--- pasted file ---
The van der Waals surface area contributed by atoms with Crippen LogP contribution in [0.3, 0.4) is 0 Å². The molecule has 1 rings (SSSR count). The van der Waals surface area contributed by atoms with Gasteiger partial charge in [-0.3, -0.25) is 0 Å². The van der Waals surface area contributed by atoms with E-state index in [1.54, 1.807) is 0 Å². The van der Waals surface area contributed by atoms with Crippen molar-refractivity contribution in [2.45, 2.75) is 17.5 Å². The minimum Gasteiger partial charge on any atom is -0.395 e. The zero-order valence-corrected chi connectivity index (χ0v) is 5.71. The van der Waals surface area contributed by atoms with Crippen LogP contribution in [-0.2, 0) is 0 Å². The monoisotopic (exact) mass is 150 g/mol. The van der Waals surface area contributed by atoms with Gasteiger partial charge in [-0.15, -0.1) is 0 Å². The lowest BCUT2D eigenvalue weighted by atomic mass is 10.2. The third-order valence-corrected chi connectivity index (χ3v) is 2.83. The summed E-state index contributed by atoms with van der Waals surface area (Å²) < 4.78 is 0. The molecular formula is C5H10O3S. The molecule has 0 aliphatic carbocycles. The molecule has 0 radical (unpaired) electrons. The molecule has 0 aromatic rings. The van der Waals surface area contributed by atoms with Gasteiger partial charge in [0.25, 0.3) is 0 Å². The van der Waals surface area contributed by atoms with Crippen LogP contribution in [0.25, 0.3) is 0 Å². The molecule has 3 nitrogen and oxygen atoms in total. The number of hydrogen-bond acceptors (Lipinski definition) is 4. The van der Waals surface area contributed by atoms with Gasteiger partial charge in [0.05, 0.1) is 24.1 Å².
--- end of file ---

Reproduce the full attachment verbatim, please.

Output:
The van der Waals surface area contributed by atoms with Crippen LogP contribution in [0.3, 0.4) is 0 Å². The molecule has 1 rings (SSSR count). The van der Waals surface area contributed by atoms with Gasteiger partial charge in [-0.3, -0.25) is 0 Å². The van der Waals surface area contributed by atoms with E-state index in [1.54, 1.807) is 0 Å². The van der Waals surface area contributed by atoms with Crippen molar-refractivity contribution in [2.45, 2.75) is 17.5 Å². The minimum Gasteiger partial charge on any atom is -0.395 e. The zero-order valence-corrected chi connectivity index (χ0v) is 5.71. The van der Waals surface area contributed by atoms with Crippen LogP contribution in [-0.2, 0) is 0 Å². The monoisotopic (exact) mass is 150 g/mol. The van der Waals surface area contributed by atoms with Gasteiger partial charge in [-0.15, -0.1) is 0 Å². The lowest BCUT2D eigenvalue weighted by atomic mass is 10.2. The third-order valence-corrected chi connectivity index (χ3v) is 2.83. The summed E-state index contributed by atoms with van der Waals surface area (Å²) < 4.78 is 0. The molecular formula is C5H10O3S. The molecule has 0 aliphatic carbocycles. The molecule has 0 radical (unpaired) electrons. The molecule has 0 aromatic rings. The van der Waals surface area contributed by atoms with Gasteiger partial charge in [0.25, 0.3) is 0 Å². The van der Waals surface area contributed by atoms with Crippen LogP contribution in [0.25, 0.3) is 0 Å². The molecule has 3 nitrogen and oxygen atoms in total. The number of hydrogen-bond acceptors (Lipinski definition) is 4. The van der Waals surface area contributed by atoms with Gasteiger partial charge in [0.05, 0.1) is 24.1 Å².